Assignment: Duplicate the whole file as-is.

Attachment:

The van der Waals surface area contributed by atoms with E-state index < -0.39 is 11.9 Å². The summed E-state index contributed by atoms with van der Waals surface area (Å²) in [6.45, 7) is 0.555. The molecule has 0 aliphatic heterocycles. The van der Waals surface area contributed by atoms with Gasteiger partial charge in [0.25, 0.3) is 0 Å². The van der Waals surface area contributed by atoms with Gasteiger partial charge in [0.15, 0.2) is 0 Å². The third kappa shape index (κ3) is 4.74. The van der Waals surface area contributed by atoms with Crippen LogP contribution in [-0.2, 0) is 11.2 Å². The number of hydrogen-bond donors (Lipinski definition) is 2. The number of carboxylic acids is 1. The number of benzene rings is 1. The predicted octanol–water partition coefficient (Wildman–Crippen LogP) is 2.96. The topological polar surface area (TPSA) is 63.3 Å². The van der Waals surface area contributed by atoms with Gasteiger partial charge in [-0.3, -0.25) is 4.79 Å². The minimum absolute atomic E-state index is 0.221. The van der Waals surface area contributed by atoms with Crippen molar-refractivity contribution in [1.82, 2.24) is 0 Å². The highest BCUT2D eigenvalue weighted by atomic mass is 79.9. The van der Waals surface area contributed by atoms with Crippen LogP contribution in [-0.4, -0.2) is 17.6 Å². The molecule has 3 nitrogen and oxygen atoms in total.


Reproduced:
The van der Waals surface area contributed by atoms with E-state index < -0.39 is 11.9 Å². The summed E-state index contributed by atoms with van der Waals surface area (Å²) in [6.45, 7) is 0.555. The molecule has 0 aliphatic heterocycles. The van der Waals surface area contributed by atoms with Gasteiger partial charge in [0.25, 0.3) is 0 Å². The van der Waals surface area contributed by atoms with Gasteiger partial charge in [0.15, 0.2) is 0 Å². The third kappa shape index (κ3) is 4.74. The van der Waals surface area contributed by atoms with Crippen LogP contribution in [-0.2, 0) is 11.2 Å². The number of hydrogen-bond donors (Lipinski definition) is 2. The number of carboxylic acids is 1. The number of benzene rings is 1. The predicted octanol–water partition coefficient (Wildman–Crippen LogP) is 2.96. The topological polar surface area (TPSA) is 63.3 Å². The van der Waals surface area contributed by atoms with Gasteiger partial charge in [-0.3, -0.25) is 4.79 Å². The minimum absolute atomic E-state index is 0.221. The van der Waals surface area contributed by atoms with Crippen molar-refractivity contribution in [1.82, 2.24) is 0 Å². The highest BCUT2D eigenvalue weighted by atomic mass is 79.9. The van der Waals surface area contributed by atoms with Crippen LogP contribution in [-0.4, -0.2) is 17.6 Å². The molecule has 3 nitrogen and oxygen atoms in total.